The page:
Individual effects for well-informed shared decision making for atrial fibrillation thromboembolic prophylaxis: WISDM for A FIB




Poster session 3 Friday: Evidence Tools / Evidence synthesis - creation, publication and updating in the digital age


Friday 15 September 2017 - 12:30 to 14:00


All authors in correct order:

Alper B1, Oettgen P1, Durand M2, Blaine A3, Erkmann J1, Malone-Moses M1, Elwyn G2
1 EBSCO Health DynaMed Plus, USA
2 Dartmouth College, USA
3 EBSCO Health Shared Decision Making, USA
Presenting author and contact person

Presenting author:

Brian Alper

Contact person:

Abstract text
Background: Options for embolic stroke prevention in atrial fibrillation include anticoagulants (apixaban, dabigatran, edoxaban, rivaroxaban, warfarin), antiplatelet agents (aspirin with or without clopidogrel), and left atrial appendage closure. Comparisons of options have limited accuracy for individual decisions due to selective use of evidence for relative-risk estimates, not applying relative-risk estimates to individual risk, or misalignment of outcomes used for relative risk and individual risk estimates. Accurate individualised estimates need to be communicated clearly for clinicians and patients to make informed decisions.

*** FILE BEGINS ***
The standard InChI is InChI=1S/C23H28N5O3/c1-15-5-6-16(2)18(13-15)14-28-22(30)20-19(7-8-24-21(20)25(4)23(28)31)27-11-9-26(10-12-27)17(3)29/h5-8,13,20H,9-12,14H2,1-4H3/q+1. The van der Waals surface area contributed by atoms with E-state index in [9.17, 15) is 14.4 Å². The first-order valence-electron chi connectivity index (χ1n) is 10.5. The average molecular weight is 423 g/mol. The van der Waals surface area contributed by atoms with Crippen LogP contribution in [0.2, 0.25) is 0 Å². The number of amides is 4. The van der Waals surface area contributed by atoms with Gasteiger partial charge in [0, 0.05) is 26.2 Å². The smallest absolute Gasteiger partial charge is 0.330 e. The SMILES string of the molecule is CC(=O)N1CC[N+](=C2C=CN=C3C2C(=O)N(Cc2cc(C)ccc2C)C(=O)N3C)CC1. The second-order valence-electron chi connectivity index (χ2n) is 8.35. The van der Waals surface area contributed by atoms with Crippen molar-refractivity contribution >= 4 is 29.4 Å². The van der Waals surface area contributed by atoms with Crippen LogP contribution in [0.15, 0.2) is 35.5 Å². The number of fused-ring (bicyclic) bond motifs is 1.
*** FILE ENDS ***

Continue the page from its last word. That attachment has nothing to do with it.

Objectives: We systematically determined the evidence needed for informed shared decision making and produced a tool to make it easy to use.

Methods: We used DynaMed systematic literature surveillance to identify meta-analyses and randomised trials for eight options. For aspirin and warfarin, we extracted relative-risk estimates compared to no treatment for ischemic stroke and for major bleeding. For clopidogrel plus aspirin, we extracted relative risk estimates compared to aspirin. For all other options, we extracted relative risk estimates compared to warfarin. We selected CHA2DS2-Vasc and HAS-BLED scores as the most accurate predictors for individual risks for embolic stroke and major bleeding, and developed an interactive form to view an individual’s estimated annual risk of embolic stroke and major bleeding with selected treatment options. We used Option Grid methods to present the results for patient use for shared decision-making support.

Results: shows an online tool providing clinician-facing and patient-facing information. The tool includes relative risks of ischemic stroke and major bleeding with each option, absolute risks and number needed to treat or harm for clinicians, and numbers per 1000 people for patients.

Conclusions: Use of WISDM for A FIB can provide accurate, individualised estimation of benefits (in terms of embolic stroke prevention), harms (in terms of major bleeding and other complications), and burdens (descriptions of use of the treatment) to facilitate SDM.